What accounts for President Hamid Karzai’s bizarre decision to fire two of the most effective members of his government — Interior Minister Hanif Atmar and intelligence director Amrullah Saleh? The supposed cause was their failure to prevent a Taliban attack on a recent peace jirga, even though the incident was a relatively minor one and did not result in many casualties. It is said that there are deeper disputes beneath the surface, including Saleh’s opposition to large-scale releases of Taliban detainees — something that Karzai favors even though the Taliban has not offered any comparable concessions. But Ali Jalali, an esteemed former Afghan interior minister who now teaches at National Defense University in Washington, thinks there is something else going on as well. The New York Times quotes him as follows:
“The root of this is the perception that President Karzai got last year from the kind of cold reception that he got from the American administration, and that made him feel insecure,” said Ahmed Ali Jalali, who was Afghanistan’s interior minister from 2003 to 2005. He now teaches at the National Defense University in Washington.
The insecurity has left Mr. Karzai alternately lashing out in anger and searching for new allies, turning to Iran and elements within the Taliban. Both are antagonistic to American interests.
“He is trying to create new networks, new allies and contacts both inside the country and outside the country in case there’s a premature withdrawal, so a lot of this is more of a survival gesture,” Mr. Jalali said.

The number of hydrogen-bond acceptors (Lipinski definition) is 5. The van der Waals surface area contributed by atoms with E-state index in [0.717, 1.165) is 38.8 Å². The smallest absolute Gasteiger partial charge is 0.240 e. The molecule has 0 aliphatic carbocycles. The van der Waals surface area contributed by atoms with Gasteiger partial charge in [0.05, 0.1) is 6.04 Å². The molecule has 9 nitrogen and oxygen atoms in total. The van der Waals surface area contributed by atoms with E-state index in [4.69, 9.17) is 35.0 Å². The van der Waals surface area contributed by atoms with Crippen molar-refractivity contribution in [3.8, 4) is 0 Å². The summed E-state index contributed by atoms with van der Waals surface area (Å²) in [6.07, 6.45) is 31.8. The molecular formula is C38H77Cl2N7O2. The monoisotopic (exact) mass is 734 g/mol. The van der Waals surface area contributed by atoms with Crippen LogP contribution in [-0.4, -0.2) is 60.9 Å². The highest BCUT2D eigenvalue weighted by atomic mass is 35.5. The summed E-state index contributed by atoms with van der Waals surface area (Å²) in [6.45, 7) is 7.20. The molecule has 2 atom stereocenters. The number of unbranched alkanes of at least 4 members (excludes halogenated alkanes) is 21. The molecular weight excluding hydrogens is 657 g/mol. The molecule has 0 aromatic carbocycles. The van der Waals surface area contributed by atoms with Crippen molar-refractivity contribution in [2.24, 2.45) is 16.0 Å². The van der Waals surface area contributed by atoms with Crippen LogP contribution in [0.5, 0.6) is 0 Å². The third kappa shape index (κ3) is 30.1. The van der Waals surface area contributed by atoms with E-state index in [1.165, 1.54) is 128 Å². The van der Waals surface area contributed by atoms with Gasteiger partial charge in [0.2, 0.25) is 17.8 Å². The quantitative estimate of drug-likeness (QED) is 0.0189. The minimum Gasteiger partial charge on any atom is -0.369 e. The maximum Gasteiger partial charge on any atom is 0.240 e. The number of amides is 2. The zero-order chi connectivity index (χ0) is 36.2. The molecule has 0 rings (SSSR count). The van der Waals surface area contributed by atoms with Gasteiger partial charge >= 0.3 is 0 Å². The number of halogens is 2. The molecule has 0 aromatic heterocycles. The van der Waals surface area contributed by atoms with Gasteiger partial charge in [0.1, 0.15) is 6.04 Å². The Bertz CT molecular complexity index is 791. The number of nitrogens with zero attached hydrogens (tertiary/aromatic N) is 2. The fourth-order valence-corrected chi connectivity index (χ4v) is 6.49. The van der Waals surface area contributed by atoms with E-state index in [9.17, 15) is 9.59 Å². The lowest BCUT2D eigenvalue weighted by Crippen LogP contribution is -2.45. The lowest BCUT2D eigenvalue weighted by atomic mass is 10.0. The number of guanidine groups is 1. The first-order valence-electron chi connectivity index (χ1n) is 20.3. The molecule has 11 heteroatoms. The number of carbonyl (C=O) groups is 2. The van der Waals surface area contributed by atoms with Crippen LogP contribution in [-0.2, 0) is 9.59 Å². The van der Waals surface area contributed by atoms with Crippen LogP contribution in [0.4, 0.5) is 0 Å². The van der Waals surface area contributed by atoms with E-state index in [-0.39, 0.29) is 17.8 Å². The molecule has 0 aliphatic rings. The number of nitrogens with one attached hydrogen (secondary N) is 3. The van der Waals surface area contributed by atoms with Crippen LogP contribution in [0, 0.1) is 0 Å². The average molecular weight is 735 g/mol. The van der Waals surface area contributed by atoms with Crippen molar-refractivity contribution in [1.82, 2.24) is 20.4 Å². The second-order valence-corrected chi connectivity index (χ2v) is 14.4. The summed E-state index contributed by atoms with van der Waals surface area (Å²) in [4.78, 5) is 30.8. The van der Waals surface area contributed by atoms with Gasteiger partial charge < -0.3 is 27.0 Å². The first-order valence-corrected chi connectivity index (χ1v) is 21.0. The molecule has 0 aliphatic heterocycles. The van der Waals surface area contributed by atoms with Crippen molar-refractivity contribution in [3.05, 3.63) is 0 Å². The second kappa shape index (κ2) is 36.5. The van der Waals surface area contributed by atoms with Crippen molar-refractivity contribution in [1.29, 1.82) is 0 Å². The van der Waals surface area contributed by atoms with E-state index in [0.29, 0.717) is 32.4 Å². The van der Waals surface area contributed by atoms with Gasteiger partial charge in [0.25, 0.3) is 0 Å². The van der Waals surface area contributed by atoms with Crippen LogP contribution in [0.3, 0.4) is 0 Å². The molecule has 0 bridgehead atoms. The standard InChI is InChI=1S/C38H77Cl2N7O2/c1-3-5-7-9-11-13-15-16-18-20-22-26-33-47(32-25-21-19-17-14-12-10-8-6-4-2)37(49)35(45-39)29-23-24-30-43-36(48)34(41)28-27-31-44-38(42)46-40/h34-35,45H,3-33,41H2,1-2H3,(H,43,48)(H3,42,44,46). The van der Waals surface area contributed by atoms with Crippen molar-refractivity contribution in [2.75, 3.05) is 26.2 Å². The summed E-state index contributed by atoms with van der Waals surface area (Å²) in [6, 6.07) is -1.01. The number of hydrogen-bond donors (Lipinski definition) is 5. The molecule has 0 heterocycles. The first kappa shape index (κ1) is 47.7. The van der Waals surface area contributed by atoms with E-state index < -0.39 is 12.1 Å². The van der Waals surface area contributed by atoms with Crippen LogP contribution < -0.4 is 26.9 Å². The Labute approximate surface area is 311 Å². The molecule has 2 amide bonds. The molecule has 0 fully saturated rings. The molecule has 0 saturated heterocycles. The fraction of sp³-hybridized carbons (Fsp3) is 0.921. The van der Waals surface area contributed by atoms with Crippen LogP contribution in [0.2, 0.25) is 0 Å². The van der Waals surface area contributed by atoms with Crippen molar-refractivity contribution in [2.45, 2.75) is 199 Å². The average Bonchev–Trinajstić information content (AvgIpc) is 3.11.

That certainly accords with my own analysis of Karzai: like most politicians, he is primarily interested in personal survival, and if the U.S. does not commit itself to helping him, he will look for allies in all the wrong places — among warlords and drug traffickers, for a start, but also among the Taliban and even in Iran. In other words, the Obama administration’s get-tough approach with Karzai has backfired, precisely as I and many other analysts warned it would.
The administration has since tried to reverse course; it hosted Karzai for a gala state visit in Washington, for instance. But such gestures, while welcome, cannot instantly dispel more than a year of distrust. Moreover, Obama’s deadline for starting to withdraw from Afghanistan (July 2011) causes Karzai to doubt that the U.S. will be around long term and only reinforces his desire to ingratiate himself with other powerful actors — to the detriment of the goals we seek to accomplish in Afghanistan.
I don’t want to let Karzai off the hook. He is erratic, moody, and deeply flawed. He is certainly no great leader. But his flaws have only been exacerbated by the Obama administration’s mishandling.